Small-Scale Fisheries in Mozambique

Photo © Alex Benkenstein/ SAIIA
Small-scale fishermen in Mozambique.

Small-scale fisheries in Africa employ over 95% of fishers and provide more than 90% of the fish consumed across the continent. In Mozambique, as elsewhere on the continent, small-scale fisheries are a crucial component of the rural economy, supporting food security and livelihoods.

These fisheries, however, face a range of pressures arising both from dynamics within the sector itself, such as overfishing and illegal fishing, as well as external forces related to the development of other sectors of the economy and geophysical changes associated with climate change. Although governance efforts related to small-scale fisheries have tended to focus on strengthening fishers’ access to markets, credit and improved fishing technologies, the emergent challenges facing the sector in a modernising economy such as Mozambique require greater focus on ensuring the sustainability of fish stocks targeted by small-scale fishers and strengthening the resilience of small-scale fishing communities.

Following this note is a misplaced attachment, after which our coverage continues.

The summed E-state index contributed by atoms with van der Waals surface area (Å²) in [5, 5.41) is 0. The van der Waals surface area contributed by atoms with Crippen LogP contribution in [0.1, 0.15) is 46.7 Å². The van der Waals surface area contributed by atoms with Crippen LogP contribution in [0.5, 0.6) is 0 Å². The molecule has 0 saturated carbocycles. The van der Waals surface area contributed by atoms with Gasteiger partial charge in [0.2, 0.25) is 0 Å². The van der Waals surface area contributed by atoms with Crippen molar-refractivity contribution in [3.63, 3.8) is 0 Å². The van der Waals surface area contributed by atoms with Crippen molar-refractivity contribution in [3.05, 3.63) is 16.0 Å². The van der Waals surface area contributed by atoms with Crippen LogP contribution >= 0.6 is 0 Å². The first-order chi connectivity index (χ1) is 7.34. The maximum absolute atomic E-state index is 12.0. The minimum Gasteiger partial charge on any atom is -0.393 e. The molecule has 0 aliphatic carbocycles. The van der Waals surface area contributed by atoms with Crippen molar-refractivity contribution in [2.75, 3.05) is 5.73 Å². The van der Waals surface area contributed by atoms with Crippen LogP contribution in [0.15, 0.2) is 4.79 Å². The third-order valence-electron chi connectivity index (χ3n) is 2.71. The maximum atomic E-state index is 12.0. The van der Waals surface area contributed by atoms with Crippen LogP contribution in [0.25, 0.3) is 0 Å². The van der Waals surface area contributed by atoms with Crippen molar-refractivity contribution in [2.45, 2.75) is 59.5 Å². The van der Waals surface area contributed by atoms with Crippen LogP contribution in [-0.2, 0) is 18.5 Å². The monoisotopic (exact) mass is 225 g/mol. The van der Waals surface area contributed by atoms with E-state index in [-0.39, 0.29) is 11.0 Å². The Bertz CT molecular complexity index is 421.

22 Aug 2013

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Research by
Series
SAIIA Policy Briefing No 72, August 2013
Region
Sub-Saharan Africa
Country
Mozambique
SAIIA Programme
Governance of Africa’s Resources
Tags
Blue Economy, Fisheries, maritime development

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